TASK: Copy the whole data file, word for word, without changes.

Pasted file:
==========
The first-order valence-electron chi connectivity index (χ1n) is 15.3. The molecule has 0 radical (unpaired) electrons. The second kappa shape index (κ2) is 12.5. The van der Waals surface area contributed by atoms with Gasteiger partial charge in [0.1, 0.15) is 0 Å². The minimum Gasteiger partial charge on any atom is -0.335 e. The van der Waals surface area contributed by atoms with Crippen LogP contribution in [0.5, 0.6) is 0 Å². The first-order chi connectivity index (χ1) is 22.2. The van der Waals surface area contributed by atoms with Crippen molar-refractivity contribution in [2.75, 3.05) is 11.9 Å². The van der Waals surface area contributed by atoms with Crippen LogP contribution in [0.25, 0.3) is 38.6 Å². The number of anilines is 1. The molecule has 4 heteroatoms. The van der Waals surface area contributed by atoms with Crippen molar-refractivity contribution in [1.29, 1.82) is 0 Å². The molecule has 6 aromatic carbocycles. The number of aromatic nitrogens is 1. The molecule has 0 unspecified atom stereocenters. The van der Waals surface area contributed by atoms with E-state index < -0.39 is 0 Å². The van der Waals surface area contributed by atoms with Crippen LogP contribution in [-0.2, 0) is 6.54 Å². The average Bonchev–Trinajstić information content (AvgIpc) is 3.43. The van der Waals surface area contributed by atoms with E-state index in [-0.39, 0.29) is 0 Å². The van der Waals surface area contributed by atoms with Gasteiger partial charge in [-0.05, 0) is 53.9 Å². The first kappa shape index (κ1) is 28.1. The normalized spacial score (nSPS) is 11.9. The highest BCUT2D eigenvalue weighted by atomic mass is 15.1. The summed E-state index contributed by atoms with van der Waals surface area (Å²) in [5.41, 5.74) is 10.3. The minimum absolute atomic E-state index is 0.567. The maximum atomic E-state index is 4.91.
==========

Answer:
The first-order valence-electron chi connectivity index (χ1n) is 15.3. The molecule has 0 radical (unpaired) electrons. The second kappa shape index (κ2) is 12.5. The van der Waals surface area contributed by atoms with Gasteiger partial charge in [0.1, 0.15) is 0 Å². The minimum Gasteiger partial charge on any atom is -0.335 e. The van der Waals surface area contributed by atoms with Crippen LogP contribution in [0.5, 0.6) is 0 Å². The first-order chi connectivity index (χ1) is 22.2. The van der Waals surface area contributed by atoms with Crippen molar-refractivity contribution in [2.75, 3.05) is 11.9 Å². The van der Waals surface area contributed by atoms with Crippen LogP contribution in [0.25, 0.3) is 38.6 Å². The number of anilines is 1. The molecule has 4 heteroatoms. The van der Waals surface area contributed by atoms with Crippen molar-refractivity contribution in [1.29, 1.82) is 0 Å². The molecule has 6 aromatic carbocycles. The number of aromatic nitrogens is 1. The molecule has 0 unspecified atom stereocenters. The van der Waals surface area contributed by atoms with E-state index < -0.39 is 0 Å². The van der Waals surface area contributed by atoms with Crippen LogP contribution in [-0.2, 0) is 6.54 Å². The average Bonchev–Trinajstić information content (AvgIpc) is 3.43. The van der Waals surface area contributed by atoms with E-state index in [-0.39, 0.29) is 0 Å². The van der Waals surface area contributed by atoms with Gasteiger partial charge in [-0.05, 0) is 53.9 Å². The first kappa shape index (κ1) is 28.1. The normalized spacial score (nSPS) is 11.9. The highest BCUT2D eigenvalue weighted by atomic mass is 15.1. The summed E-state index contributed by atoms with van der Waals surface area (Å²) in [5.41, 5.74) is 10.3. The minimum absolute atomic E-state index is 0.567. The maximum atomic E-state index is 4.91.